Rabbi Dr. Abraham Twerski uses the term “fish love” to portray a thought exercise of what it means to love. His challenge is clear: so much of what is called love is merely a reflection of self-gratification. We claim to love, but our actions speak otherwise.
“Very interesting story about the Rabbi who came across a young man who was clearly enjoying the dish of fish that he was eating, and he said to the young man, ”Why are you eating the fish? – Because I love fish.” He said, ”Oh you love fish, that’s why you took it out of the water and killed it.” He said, ”Don’t tell me you love the fish, you love yourself. And because the fish tastes good to you, therefore you took it out of the water, and killed it, and boiled it.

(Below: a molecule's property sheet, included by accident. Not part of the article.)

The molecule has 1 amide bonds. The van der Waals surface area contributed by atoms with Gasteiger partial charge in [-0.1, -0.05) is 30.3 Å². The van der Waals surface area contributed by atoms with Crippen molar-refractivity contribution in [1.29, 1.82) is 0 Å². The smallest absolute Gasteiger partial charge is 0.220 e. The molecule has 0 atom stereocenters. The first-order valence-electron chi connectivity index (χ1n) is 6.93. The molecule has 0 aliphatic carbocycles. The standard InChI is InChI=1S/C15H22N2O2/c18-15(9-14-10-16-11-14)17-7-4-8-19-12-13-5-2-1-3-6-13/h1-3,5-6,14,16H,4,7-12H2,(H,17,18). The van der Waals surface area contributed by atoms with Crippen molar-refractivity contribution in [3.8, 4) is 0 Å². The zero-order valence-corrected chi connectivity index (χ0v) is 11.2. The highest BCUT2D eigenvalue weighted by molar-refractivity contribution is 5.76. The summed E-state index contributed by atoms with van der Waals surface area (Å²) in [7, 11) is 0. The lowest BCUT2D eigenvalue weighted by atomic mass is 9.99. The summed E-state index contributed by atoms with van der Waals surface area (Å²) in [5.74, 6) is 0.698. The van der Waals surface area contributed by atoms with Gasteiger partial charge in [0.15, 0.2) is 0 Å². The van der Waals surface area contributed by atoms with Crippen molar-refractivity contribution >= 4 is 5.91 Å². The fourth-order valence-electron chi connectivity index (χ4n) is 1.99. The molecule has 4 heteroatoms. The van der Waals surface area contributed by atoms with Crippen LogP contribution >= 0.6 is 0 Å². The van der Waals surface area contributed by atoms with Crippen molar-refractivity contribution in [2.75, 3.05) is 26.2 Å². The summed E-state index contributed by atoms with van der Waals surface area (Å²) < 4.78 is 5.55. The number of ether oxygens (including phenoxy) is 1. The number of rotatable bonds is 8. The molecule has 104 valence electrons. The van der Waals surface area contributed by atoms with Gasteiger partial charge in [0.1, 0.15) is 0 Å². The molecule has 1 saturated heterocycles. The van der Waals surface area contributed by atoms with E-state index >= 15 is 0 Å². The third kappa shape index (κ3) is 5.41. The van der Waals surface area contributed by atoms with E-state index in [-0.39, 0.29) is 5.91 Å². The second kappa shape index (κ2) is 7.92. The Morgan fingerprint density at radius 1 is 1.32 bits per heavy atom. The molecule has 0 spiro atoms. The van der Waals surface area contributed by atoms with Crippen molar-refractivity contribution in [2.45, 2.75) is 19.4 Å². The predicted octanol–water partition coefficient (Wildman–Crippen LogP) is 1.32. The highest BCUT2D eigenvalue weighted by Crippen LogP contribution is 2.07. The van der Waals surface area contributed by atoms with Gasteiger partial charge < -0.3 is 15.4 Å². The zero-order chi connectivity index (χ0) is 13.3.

So much of what is love is fish love.”
This allegory fits well with the story of a child who, out of pure excitement and terror, grabs a fish out of the water to save it from drowning.
At the heart of their message is the question: what does your love look like? The fisherman claims to love, but his focus is self-gratification. The child acts out of concern, but is ignorant of the fish’s needs.
Do not simply seek out someone who cares. You will find many people who care. The important thing is to find someone who cares for the right reasons.